The East India Company made China oranges available in England during the reign of James I, a move which the country has never looked back at. Before Jacobean England the country only knew Seville oranges, or at least the vast majority of the English did. These oranges, whilst great for marmalades and preserves, are too bitter to be eaten as a snack. The China orange revolutionised the way in which oranges were eaten: they could be eaten straightaway after peeling – which allowed them to be consumed in theatres – and they could be used in cookery for a whole range of recipes which would taste horrible if the bitter Seville orange was used.


By the eighteenth century oranges were a staple of English cookery, and could be found in a range of houses across classes. Oranges pepper cookery books from the period, highlighting their popularity and the range of recipes that called for them; from chicken to pastry, oranges are ingredients demanded by eighteenth-century diners. Moreover, oranges are used in a range of drinks, from orange juice to orangeade to orange wine. The influence of oranges is far-reaching, and one which, in many ways, cannot be overstated.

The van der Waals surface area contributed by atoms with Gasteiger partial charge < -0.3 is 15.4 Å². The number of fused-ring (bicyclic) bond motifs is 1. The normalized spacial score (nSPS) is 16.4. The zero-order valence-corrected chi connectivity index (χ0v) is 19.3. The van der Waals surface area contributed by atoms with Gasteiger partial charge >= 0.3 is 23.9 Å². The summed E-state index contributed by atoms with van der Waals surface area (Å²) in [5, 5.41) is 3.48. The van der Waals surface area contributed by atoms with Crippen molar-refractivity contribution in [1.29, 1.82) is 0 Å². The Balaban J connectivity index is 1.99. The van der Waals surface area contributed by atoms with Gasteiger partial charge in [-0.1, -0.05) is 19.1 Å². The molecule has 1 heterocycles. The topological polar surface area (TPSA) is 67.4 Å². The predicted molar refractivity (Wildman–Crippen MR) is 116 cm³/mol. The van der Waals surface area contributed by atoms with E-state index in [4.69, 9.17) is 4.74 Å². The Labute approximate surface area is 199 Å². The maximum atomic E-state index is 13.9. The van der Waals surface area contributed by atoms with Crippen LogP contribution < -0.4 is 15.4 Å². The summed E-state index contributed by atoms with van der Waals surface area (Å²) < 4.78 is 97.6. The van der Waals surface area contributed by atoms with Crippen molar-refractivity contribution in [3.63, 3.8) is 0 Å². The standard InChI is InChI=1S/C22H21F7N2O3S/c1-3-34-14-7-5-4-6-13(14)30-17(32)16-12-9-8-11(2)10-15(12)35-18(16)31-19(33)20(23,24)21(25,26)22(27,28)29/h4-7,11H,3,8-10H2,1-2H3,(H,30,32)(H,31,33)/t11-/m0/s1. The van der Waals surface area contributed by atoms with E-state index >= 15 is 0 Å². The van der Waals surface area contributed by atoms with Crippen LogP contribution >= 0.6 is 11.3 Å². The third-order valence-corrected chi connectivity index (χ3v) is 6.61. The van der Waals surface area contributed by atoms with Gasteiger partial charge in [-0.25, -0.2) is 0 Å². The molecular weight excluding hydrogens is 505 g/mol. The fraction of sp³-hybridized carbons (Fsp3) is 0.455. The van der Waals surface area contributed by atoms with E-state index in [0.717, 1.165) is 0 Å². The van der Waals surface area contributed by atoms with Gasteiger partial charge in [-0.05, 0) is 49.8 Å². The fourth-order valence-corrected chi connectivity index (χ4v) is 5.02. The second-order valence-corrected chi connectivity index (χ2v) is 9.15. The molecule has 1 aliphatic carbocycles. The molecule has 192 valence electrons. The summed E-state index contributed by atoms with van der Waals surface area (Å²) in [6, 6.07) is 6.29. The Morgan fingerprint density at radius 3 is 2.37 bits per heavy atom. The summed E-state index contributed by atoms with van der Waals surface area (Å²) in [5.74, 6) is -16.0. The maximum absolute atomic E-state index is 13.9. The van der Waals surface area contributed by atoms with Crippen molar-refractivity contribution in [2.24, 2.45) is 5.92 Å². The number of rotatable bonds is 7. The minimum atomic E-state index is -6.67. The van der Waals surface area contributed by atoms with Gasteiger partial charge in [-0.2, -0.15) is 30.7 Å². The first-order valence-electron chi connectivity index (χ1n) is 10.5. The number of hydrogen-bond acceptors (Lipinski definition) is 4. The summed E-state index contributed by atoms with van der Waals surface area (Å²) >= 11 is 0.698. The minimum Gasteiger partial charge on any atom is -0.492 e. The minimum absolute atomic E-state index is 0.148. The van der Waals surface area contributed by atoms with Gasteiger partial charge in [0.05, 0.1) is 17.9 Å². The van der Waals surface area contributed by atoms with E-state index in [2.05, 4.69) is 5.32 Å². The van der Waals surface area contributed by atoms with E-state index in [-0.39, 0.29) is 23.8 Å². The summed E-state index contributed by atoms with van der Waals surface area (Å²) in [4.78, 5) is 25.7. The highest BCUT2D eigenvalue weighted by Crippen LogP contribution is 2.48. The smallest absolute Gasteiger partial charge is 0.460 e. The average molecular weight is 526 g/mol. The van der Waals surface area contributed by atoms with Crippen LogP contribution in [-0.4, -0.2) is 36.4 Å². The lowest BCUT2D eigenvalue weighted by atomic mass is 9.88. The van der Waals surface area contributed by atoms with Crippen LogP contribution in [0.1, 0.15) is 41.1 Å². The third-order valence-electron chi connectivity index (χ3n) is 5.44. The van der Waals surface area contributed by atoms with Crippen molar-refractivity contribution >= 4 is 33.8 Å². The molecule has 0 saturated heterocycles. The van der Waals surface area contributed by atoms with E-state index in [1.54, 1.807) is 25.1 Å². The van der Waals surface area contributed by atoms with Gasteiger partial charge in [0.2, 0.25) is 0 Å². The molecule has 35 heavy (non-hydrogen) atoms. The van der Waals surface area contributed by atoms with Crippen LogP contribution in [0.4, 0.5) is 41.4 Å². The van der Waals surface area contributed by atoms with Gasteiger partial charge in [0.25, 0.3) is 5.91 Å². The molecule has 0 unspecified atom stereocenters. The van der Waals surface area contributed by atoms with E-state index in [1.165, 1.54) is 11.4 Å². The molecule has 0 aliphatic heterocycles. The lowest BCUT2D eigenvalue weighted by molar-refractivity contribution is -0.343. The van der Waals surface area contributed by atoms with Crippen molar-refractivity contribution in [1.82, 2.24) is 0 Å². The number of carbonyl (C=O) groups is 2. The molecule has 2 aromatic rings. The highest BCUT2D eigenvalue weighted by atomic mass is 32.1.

Eighteenth-century cookbooks are peppered with recipes calling for oranges. Whether it is for its juice, its rind, as a garnish, or simply as a fruit, there is no shortage in the need for oranges. Perhaps the most famous cookbook of the eighteenth century is Hannah Glasse's The Art of Cookery (1747), especially if we judge by the number of printed editions. Within a year of its initial publication the cookbook was reprinted, and went through a total of 20 publications in the eighteenth century. The popularity of, and possible income from, the book can also be seen in the fact that Glasse was forced to sell the copyright of it when she become bankrupt in 1754. The Public Advertiser from August 1 1754 advertises the sale of the copyright of The Art of Cookery.